An “I just don’t get it” story involving Robert Reed and F&SF

So I’m sitting out on the lanai here in sunny and warm southwestern Florida. I got my Golden Age reading done this morning. I did some writing on my work in progress. And I was spending most of the rest of the afternoon going through my back issues of magazines for 2011 and catching up on stories that I missed that I want to read before the end of the year. That kind of thing, with a trade-wind like breeze blowing and a cool drink at your side, is almost paradise.

I was flipping through the May/June 2011 issue of F&SF and noted that there were two stories by Robert Reed, a writer whose stories I’ve recently grown particularly fond of. (If you haven’t yet read “Murder Born” in the February 2012 Asimov’s, you must do so at once!) So I turned to the first story, one barely 1,200 words long called “Stock Photos” and started reading.

In September of this year, I started keeping lists of the short fiction I’ve read, much in the same way that I keep a list of the books I’ve read since January 1, 1996. I post these lists at the end of each month, highlighting the ones I thought were particularly good, but not adding any additional information. However, in order to help remind me of the contents of a story (something that is necessary, I’m afraid, when reading a few hundred stories a year), in my notees, I usually write one short sentence describing the story so I can more easily recall what it was about come awards time. When I finished reading “Stock Photos” I made the entry in my list and what I wrote for a description of the story was exactly the following:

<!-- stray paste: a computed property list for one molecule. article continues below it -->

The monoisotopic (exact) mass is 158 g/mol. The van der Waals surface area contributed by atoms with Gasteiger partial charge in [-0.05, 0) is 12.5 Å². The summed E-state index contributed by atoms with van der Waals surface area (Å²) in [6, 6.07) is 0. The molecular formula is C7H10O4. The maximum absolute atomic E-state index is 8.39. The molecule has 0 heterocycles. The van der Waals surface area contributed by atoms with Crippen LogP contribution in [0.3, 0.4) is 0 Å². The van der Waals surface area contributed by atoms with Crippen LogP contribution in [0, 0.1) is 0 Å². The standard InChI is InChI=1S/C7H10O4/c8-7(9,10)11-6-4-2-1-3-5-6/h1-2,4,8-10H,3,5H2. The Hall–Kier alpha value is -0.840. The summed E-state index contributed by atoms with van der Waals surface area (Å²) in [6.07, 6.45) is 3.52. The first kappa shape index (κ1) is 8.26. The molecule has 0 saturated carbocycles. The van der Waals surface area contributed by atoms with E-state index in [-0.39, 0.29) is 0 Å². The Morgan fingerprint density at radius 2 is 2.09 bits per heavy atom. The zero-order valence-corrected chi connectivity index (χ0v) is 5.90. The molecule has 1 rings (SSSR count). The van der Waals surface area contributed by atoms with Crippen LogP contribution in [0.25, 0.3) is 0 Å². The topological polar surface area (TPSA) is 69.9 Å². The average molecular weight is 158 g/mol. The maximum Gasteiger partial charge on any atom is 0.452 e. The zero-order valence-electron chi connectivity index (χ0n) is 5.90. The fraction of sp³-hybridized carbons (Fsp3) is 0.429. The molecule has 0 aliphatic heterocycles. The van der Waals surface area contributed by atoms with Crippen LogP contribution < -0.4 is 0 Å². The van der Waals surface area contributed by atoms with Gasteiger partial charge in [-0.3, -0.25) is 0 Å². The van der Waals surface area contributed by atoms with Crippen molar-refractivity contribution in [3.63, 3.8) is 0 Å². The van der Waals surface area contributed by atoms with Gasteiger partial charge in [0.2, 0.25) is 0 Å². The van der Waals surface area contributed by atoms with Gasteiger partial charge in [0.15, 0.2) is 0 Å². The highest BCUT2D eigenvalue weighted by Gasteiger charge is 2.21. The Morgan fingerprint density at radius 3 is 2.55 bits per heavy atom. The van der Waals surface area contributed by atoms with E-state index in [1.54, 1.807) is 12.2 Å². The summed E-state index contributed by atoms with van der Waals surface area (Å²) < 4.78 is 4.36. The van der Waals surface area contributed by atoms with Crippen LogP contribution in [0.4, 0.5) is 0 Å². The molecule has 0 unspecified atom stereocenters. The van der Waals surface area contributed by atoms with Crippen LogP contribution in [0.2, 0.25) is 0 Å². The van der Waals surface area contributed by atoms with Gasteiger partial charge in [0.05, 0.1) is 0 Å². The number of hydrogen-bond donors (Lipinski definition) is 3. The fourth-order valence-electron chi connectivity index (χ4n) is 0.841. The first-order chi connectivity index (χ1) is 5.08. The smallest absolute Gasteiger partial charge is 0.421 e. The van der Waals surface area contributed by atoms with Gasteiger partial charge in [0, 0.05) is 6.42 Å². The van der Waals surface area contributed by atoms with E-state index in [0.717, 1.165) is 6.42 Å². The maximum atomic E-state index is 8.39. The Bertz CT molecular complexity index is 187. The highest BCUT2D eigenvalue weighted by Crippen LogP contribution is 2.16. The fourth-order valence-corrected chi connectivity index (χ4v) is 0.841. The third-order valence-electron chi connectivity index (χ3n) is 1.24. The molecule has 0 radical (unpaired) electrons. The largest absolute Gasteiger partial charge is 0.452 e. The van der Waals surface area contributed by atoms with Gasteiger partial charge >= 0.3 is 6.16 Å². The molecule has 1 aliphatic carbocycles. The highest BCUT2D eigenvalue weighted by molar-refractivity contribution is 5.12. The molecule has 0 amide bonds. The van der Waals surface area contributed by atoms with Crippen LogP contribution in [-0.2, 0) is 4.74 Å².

Man and woman pay another man for posing in stock photos. I didn’t get this one.

I felt kind of bad. It is pretty rare that I don’t get a story, and this is the first time it happened with a Robert Reed story. But I figured that sometimes, I guess, thinngs just go over my head. I decided to turn to the other Robert Reed story in the issue, a story called “The Road Ahead” and when I got to it, I suddenly felt better about not getting the previous story. Here is how Gordon introduced “The Road Ahead”

…we must tell you that Robert Reed’s story “Stock Photos” was popular with the whole F&SF staff, but nobody was certain just what happened in it. Everyone had theories. In fact, we considered running a reader contest to see who coould conjure up the best theory, but instead we asked Mr. Reed if there might be more to the tale. Here is what he sent back.

What he sent back, of course, was “The Road Ahead” which I am about to read as soon as I finish this post. But I must say that my own critical accumen impressed me in this case. I worried that I would be the only other person in the world not to get what happened in Reed’s story. Turns out I’m right there with everyone else.

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